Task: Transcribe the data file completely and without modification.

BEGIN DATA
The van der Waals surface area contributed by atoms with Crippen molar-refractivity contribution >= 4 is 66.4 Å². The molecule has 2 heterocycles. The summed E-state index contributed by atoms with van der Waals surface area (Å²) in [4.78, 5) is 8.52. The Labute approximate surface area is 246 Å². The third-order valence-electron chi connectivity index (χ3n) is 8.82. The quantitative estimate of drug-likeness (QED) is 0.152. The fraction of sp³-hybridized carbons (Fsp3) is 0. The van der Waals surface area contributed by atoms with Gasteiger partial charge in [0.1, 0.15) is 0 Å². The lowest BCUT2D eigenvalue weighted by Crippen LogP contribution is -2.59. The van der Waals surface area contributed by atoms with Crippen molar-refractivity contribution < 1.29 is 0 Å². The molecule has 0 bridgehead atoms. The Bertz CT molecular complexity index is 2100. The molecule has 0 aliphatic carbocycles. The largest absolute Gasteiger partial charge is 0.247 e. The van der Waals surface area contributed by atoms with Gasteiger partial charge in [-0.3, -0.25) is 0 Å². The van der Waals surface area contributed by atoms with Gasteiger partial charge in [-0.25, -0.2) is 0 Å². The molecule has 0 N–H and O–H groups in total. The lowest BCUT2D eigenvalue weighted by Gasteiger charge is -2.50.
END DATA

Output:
The van der Waals surface area contributed by atoms with Crippen molar-refractivity contribution >= 4 is 66.4 Å². The molecule has 2 heterocycles. The summed E-state index contributed by atoms with van der Waals surface area (Å²) in [4.78, 5) is 8.52. The Labute approximate surface area is 246 Å². The third-order valence-electron chi connectivity index (χ3n) is 8.82. The quantitative estimate of drug-likeness (QED) is 0.152. The fraction of sp³-hybridized carbons (Fsp3) is 0. The van der Waals surface area contributed by atoms with Gasteiger partial charge in [0.1, 0.15) is 0 Å². The lowest BCUT2D eigenvalue weighted by Crippen LogP contribution is -2.59. The van der Waals surface area contributed by atoms with Crippen molar-refractivity contribution < 1.29 is 0 Å². The molecule has 0 bridgehead atoms. The Bertz CT molecular complexity index is 2100. The molecule has 0 aliphatic carbocycles. The largest absolute Gasteiger partial charge is 0.247 e. The van der Waals surface area contributed by atoms with Gasteiger partial charge in [-0.3, -0.25) is 0 Å². The van der Waals surface area contributed by atoms with Gasteiger partial charge in [-0.25, -0.2) is 0 Å². The molecule has 0 N–H and O–H groups in total. The lowest BCUT2D eigenvalue weighted by Gasteiger charge is -2.50.